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Clinical Chemistry and Laboratory Medicine (CCLM)

Published in Association with the European Federation of Clinical Chemistry and Laboratory Medicine (EFLM)

Editor-in-Chief: Plebani, Mario

Ed. by Gillery, Philippe / Greaves, Ronda / Lackner, Karl J. / Lippi, Giuseppe / Melichar, Bohuslav / Payne, Deborah A. / Schlattmann, Peter

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Volume 57, Issue 8


Determination of sigma score based on biological variation for haemostasis assays: fit-for-purpose for daily practice?

Martine J. Hollestelle
  • Corresponding author
  • ECAT Foundation (External quality Control for Assays and Tests), P.O. Box 107, 2250AC Voorschoten, The Netherlands
  • Department of Hematology, Erasmus Medical Center, Rotterdam, The Netherlands, Phone: +31.71.3030910, Fax: +31.71.3030919
  • Email
  • Other articles by this author:
  • De Gruyter OnlineGoogle Scholar
/ Janneke Ruinemans-Koerts / René N. Idema
  • Laboratory for Clinical Chemistry and Hematology, Amphia Hospital, Breda, Noord Brabant, The Netherlands
  • Other articles by this author:
  • De Gruyter OnlineGoogle Scholar
/ Piet Meijer / Moniek P.M. de Maat
Published Online: 2019-01-10 | DOI: https://doi.org/10.1515/cclm-2018-0934



Internal quality control (QC) rules for laboratory tests can be derived from analytical performance specifications (APS) using the six-sigma method. We tested the applicability of this paradigm to routine haemostasis measurements.


Three laboratories using different instruments and reagents calculated sigma scores for their prothrombin time (PT), activated partial thromboplastin time (APTT), fibrinogen and antithrombin (AT) measurements. Sigma scores were calculated using biological variation (BV) data from the literature in combination with internal and external QC data.


Wide ranges in sigma scores for the PT (0.1–6.8), APTT (0.0–4.3), fibrinogen (1.5–8.3) and AT (0.1–2.4) were observed when QC data was combined with the minimum, median and maximum value of BV data, due in particular to a large variation in within-subject and between-subjects coefficients of variation. When the median BV values were applied, most sigma scores were below 3.0, for internal QC data; 75% and for external QC data; 92%.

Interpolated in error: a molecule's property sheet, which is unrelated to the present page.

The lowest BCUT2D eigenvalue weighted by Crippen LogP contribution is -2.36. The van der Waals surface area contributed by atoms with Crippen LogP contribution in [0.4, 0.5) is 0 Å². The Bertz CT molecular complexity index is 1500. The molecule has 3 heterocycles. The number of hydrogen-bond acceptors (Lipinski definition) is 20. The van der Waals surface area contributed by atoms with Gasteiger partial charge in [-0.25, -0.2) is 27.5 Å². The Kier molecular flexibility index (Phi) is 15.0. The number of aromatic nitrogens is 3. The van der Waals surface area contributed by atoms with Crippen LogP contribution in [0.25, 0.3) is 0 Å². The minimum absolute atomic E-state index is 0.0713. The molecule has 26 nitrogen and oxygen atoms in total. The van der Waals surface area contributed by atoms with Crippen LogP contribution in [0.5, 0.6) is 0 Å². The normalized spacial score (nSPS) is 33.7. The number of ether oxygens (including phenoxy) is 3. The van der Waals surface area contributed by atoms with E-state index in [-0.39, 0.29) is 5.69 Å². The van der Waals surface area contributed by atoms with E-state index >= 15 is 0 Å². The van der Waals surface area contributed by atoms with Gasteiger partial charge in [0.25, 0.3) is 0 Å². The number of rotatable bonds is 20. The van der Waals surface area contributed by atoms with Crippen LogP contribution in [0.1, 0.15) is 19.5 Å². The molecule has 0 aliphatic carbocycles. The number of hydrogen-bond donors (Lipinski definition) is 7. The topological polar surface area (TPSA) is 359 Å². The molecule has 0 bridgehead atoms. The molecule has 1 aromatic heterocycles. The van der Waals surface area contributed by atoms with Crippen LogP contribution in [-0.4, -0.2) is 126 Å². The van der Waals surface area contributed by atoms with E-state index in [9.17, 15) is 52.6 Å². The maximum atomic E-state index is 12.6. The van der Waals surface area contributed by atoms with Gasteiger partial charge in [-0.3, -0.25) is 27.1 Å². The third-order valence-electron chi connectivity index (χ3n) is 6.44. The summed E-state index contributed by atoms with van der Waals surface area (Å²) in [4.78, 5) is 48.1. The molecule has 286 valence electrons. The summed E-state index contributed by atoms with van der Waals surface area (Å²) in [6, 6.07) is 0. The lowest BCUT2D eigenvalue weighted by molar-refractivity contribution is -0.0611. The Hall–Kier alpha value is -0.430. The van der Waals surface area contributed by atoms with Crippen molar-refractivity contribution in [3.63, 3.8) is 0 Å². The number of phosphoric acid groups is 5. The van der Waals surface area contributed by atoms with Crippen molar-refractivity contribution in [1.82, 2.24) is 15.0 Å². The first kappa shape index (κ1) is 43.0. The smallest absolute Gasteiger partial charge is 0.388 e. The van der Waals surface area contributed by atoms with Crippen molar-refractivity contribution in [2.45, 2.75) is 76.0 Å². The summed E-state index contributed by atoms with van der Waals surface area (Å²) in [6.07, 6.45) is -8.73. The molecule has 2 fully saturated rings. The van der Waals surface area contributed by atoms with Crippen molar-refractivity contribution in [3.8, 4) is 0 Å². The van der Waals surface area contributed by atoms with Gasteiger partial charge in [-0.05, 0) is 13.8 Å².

Our findings demonstrate that: (1) The sigma scores for common haemostasis parameters are relatively low, and (2) The application of the six-sigma method to BV-derived APS is hampered by the large variation in published BV data. As the six-sigma concept is based on requirements for monitoring, and many haemostasis tests are only designed for diagnostic purposes, a fit-for-purpose APS is needed to achieve clinically relevant quality goals.

Keywords: biological variation; haemostasis; quality control data; sigma score


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About the article

Received: 2018-08-28

Accepted: 2018-11-14

Published Online: 2019-01-10

Published in Print: 2019-07-26

Author contributions: All the authors have accepted responsibility for the entire content of this submitted manuscript and approved submission.

Research funding: None declared.

Employment or leadership: None declared.

Honorarium: None declared.

Competing interests: The funding organisation(s) played no role in the study design; in the collection, analysis, and interpretation of data; in the writing of the report; or in the decision to submit the report for publication.

Citation Information: Clinical Chemistry and Laboratory Medicine (CCLM), Volume 57, Issue 8, Pages 1235–1241, ISSN (Online) 1437-4331, ISSN (Print) 1434-6621, DOI: https://doi.org/10.1515/cclm-2018-0934.

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